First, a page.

Casio Pro-Trek PRG-80L-3VER watch
Perched in the winter snow like an alien spacecraft, the 3VER watch is the ultimate sub-zero chonograph. We were never without this darling throughout. Unfortunately, it neglected to warn us of impending doom on the final day when we got stuck on the wrong side of the mountain and missed our plane home. Oops.
Schoffel Protector Range
£500 (jacket), £230 (trousers)
Whether you're a rookie boarder or a seasoned off-pister, this Schoffel uniform is indispensable. Incorporating a new material from British sports technologists d3o, the jacket protects key impact points such as your knees and elbows by hardening on collision. According to d3o, intelligent molecules flex as you move but clump together when subjected to a sudden force, meaning they take the damage from bumps and falls.
What sounds like science hogwash turned out remarkably effective, with the jacket proving to be indispensable to a learner member of our group. Complaining of no aches or pains, there was much après-ski amusement to be had from punching our unwitting subject to test the technology out. It may not be cheap, and the bright green colour of our test model wasn't met with universal approval, but d3o is certainly an exciting advancement in sports technology.
Samsung VP-X220L Miniket Sports Camcorder
If there was one gadget that every member of our group wanted to play with, it was Samsung's tough new camcorder. Designed to take everything the slopes can throw at you, the Miniket packs 2GB of solid state memory into a small but rugged case. The killer feature is a head-mountable attachment, meaning that you can turn your runs down the mountain into an extreme sports video.
The Miniket is a great all-round camcorder on or off the slopes. It doesn't boast the highest quality footage, but it's small enough to put in your pocket and is a doddle to use even with gloves on. It'll also store photos and MP3 files, and the low price of SD cards means you can double the memory for under £20 and leave the camera and iPod at the hotel.
Via Michelin X980T
We may have been in the foreign hills of Italy, but thankfully a well-spoken English woman was on-hand to guide us, courtesy of the Via Michelin X980T. This high-end GPS system has maps for all major European countries, and our remote Italian resort proved to be no challenge for the system. Once you arrive at your destination, the built-in Michelin guide can advise you of 51,000 hotels, 19,000 tourist sites and 2.5 million points of interest, as well as how to get there from your current location.
The biggest recommendation we can give the X980T is that it got us from the airport to the hotel even before the people who were familiar with the route -- not bad for a two-hour drive across winding country roads. The touchscreen interface can be slightly cumbersome at first, but we managed get acquainted without having to use a manual. The package also includes free access to real-time traffic information, and like any modern gadget worth its salt, it will link via Bluetooth to a mobile phone.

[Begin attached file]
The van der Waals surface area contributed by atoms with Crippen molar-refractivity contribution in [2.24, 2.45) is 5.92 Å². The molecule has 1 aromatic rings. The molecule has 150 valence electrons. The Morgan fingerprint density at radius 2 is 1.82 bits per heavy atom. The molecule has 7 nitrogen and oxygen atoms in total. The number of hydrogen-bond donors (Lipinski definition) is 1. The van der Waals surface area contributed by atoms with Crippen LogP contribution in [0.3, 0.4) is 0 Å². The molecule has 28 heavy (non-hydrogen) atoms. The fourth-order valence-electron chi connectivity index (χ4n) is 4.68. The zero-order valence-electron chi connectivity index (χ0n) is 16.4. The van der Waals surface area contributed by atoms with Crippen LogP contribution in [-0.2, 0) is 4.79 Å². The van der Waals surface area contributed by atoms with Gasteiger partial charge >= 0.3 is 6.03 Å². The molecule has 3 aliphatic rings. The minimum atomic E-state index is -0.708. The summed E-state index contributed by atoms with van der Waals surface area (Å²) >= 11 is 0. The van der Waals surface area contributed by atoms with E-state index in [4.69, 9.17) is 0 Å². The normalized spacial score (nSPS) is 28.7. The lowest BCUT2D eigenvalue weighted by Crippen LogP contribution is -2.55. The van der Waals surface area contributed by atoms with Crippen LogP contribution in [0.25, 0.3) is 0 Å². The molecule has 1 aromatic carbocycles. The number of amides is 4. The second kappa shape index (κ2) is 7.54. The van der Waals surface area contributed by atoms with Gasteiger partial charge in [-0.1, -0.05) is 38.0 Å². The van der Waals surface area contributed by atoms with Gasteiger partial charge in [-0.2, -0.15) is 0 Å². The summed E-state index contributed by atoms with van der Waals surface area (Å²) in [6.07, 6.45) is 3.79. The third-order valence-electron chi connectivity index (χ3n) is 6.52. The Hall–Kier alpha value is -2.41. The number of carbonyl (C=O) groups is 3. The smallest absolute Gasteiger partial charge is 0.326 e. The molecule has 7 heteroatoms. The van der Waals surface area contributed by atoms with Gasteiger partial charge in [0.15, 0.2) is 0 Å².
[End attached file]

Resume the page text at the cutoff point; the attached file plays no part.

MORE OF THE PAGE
Apple MacBook 2.0GHz
If you're capturing photos and videos from the slopes then there's no point having them sit on an SD card somewhere at the bottom of your bag. Apple's MacBook has everything a snowboarding technophile needs out of the box, and it's cool enough to offer you some credibility with the fashion-conscious snowboarding crew.
Unless you want to play games on the plane, the MacBook is the best laptop on the market. It's an absolute joy to use, is impeccably designed, and ski update widgets are built right into the OS X operating system. It would certainly benefit from having an integrated SD card slot, but everything else we needed was built right in. If you want the completely integrated approach, then Apple's .Mac service allows you to upload directly to a Web site from its iLife software suite for £69 a year. However, services such as YouTube and Flickr allow you to upload content for free while aggregating the content on Blogger without spending a penny.
Nintendo DS Lite
Let's face it, snowboarding's hard work. When you've just hit the bottom of that amazing run, you're probably ready for a break, and that's when you pull out the Nintendo DS Lite. A more rugged, stylish and comfortable version of the original DS, the Lite version frankly looks like it was designed by Apple, and is all the better for it.
While the only snowboarding game for the platform is the rather mediocre SBK: Snowboard Kids, Tony Hawk's American Sk8land fulfils the alternative sport quotient. Added to which, there are an abundance of high-quality titles on the DS, most notably New Super Mario Bros., Dr Kawashima's Brain Training and the forthcoming Elite Beat Agents. There's also an Internet browser available if you want to check your email or browse for local amenities while on holiday.
Burton Audex Jacket
Jake Burton Carpenter is credited as one of snowboarding's early pioneers, and as the founder and owner of Burton Snowboards, he's still heavily involved in the sport. His latest invention is a jacket that's laced with Motorola technology, allowing you to listen to music and make phone calls while you cut fresh powder. The Audex jacket features an iPod connector in the breast pocket and a Bluetooth link to your mobile phone. It also houses stereo headphones in the collar and a microphone on the zip, while everything is operated by a sleeve-mounted control panel.
When equipped with the battery pack and a full-size iPod, the Audex jacket is relatively bulky, and you certainly wouldn't want to fall on your chest while wearing it. The control panel doesn't feature the famous iPod Click Wheel, so creating playlists is a must if you have a large music collection. Having said that, the Burton Audex jacket was comfortable, hard-wearing and eminently fashionable, while boarding down the mountain listening to your favourite music is an exhilarating experience. -GC